For The Record | Issue 20

For The Record | Issue 20

Bob and I

Most of us can pinpoint the exact moment our love of a certain artist began. It was my father’s rendition of Bob Dylan’s humorous bootleg “Talkin’ Bear Mountain Picnic Massacre Blues” that set in motion my own grand musical love-affair. My Dad was a passionate Dylan fan, and from an early age I was exposed to his music. While some kids sang along to Barney or the Chipmunks, I had ol’ Bobby D. I saw nothing strange about this. Dylan crafted magical and exotic stories that transcended age limitations and wholly enchanted me.

Then I hit teenagehood and started using hair products. Desperate to fit in, I boxed up Highway 61 Revisited and bought The Backstreet Boys’ platinum-selling Millennium. I tried really hard to like it, but nothing ever clicked the way Dylan did. I suppose Rolling Stone’s “Greatest Songwriter of All Time” is a tough act to follow. With the best intentions, my Dad had inadvertently set me up for a lifetime of musical disappointment. The bar had been set. High.

Musical fads came and went, and I shamelessly dove into each one as fervently as the last. Posters in my room changed as I got older: from Weezer to Kanye; Sonic Youth to MGMT; Bon Iver to Arcade Fire. But I never externalised my love of Bob. I never built a shrine, or publicly worshipped the man. I neither preached nor proselytised.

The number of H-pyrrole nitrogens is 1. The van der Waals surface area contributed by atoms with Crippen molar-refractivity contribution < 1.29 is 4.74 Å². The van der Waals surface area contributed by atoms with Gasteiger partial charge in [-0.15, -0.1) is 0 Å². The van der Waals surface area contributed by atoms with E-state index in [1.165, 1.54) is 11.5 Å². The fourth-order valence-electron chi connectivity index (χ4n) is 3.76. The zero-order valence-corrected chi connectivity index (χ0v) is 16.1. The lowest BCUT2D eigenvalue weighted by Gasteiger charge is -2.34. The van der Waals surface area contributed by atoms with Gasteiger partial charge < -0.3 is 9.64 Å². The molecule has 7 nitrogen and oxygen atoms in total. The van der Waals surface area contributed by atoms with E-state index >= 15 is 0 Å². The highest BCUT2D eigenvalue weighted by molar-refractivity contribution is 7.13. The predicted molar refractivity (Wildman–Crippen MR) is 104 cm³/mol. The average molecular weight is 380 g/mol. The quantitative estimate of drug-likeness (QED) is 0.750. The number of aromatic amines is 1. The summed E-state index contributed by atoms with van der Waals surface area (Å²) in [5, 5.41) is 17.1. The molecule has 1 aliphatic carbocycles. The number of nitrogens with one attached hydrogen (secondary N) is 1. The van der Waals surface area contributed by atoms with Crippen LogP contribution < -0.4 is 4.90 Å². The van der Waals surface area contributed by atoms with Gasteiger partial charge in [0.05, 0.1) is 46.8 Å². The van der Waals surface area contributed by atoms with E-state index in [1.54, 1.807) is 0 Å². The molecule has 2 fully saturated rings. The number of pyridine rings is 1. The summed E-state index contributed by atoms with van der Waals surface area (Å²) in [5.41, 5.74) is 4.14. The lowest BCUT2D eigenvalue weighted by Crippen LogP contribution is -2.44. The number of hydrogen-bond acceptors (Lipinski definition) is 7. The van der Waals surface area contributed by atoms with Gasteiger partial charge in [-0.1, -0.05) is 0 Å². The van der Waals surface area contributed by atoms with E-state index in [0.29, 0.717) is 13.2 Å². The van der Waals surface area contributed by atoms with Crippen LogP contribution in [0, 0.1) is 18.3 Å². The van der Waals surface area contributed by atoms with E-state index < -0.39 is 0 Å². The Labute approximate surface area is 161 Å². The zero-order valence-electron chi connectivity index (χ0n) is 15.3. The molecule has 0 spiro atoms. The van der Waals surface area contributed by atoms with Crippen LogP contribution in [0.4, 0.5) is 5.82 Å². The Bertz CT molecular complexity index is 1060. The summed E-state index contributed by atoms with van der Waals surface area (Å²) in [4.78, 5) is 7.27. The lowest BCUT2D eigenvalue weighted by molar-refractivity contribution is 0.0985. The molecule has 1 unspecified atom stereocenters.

Yet Dylan’s music has affected me more than any other artist. When I’m feeling down, I listen to Bob and feel like my suffering has some meaning. When I’m feeling happy, I blast Bobby D and feel even happier. When I really start to indulge in nihilistic angst, I play The Times They Are a-Changin’ and almost instantaneously everything feels profound. This Machine Kills Apathy.

Last year, on a cold Auckland night, I found myself waiting for a taxi in front of the Sky Tower. A rickshaw driver was set up next to me, also waiting. Business was slow, traffic was slower. We stood in silence, made awkward by our proximity, until he blurted out: “Hey kid, you look like a young Bob Dylan, you know that?” My hair was longer then, curlier, and I was wearing a Dylan-esque polka-dotted shirt, but even I never would have compared myself to “the man”. To this day, I’ve received no better compliment.

For the record, I’ve never been a religious man. And I’ve never known no God up in the sky. But I tell you, I’ve been saved time and time again by the great Bob Dylan.
This article first appeared in Issue 20, 2012.
Posted 5:14pm Sunday 12th August 2012 by Lukas Clark-Memler.